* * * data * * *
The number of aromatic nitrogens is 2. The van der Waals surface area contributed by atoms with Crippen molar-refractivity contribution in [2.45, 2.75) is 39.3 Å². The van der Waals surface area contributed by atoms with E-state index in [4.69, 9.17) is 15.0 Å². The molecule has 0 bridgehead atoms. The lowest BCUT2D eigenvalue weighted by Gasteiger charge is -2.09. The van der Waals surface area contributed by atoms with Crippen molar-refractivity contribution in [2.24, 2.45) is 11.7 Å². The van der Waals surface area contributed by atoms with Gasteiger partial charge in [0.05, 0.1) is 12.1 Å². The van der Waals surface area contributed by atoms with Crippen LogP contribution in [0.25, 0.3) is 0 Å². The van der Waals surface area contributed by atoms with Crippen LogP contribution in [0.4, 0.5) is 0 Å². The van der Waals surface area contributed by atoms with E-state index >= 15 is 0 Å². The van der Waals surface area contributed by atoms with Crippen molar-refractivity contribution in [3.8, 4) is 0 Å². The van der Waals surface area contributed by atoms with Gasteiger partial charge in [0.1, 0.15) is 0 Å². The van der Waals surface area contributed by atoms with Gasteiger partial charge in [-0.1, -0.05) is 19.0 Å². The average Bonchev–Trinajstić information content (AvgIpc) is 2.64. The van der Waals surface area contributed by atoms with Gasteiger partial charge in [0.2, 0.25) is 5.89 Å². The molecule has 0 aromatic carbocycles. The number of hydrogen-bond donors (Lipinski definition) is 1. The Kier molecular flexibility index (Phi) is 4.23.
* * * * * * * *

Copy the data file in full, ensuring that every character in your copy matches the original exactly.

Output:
The number of aromatic nitrogens is 2. The van der Waals surface area contributed by atoms with Crippen molar-refractivity contribution in [2.45, 2.75) is 39.3 Å². The van der Waals surface area contributed by atoms with E-state index in [4.69, 9.17) is 15.0 Å². The molecule has 0 bridgehead atoms. The lowest BCUT2D eigenvalue weighted by Gasteiger charge is -2.09. The van der Waals surface area contributed by atoms with Crippen molar-refractivity contribution in [2.24, 2.45) is 11.7 Å². The van der Waals surface area contributed by atoms with Gasteiger partial charge in [0.05, 0.1) is 12.1 Å². The van der Waals surface area contributed by atoms with Crippen LogP contribution in [0.25, 0.3) is 0 Å². The van der Waals surface area contributed by atoms with Crippen LogP contribution in [0.4, 0.5) is 0 Å². The van der Waals surface area contributed by atoms with E-state index >= 15 is 0 Å². The van der Waals surface area contributed by atoms with Crippen molar-refractivity contribution in [3.8, 4) is 0 Å². The van der Waals surface area contributed by atoms with Gasteiger partial charge in [0.1, 0.15) is 0 Å². The van der Waals surface area contributed by atoms with Gasteiger partial charge in [-0.1, -0.05) is 19.0 Å². The average Bonchev–Trinajstić information content (AvgIpc) is 2.64. The van der Waals surface area contributed by atoms with Gasteiger partial charge in [0.2, 0.25) is 5.89 Å². The molecule has 0 aromatic carbocycles. The number of hydrogen-bond donors (Lipinski definition) is 1. The Kier molecular flexibility index (Phi) is 4.23.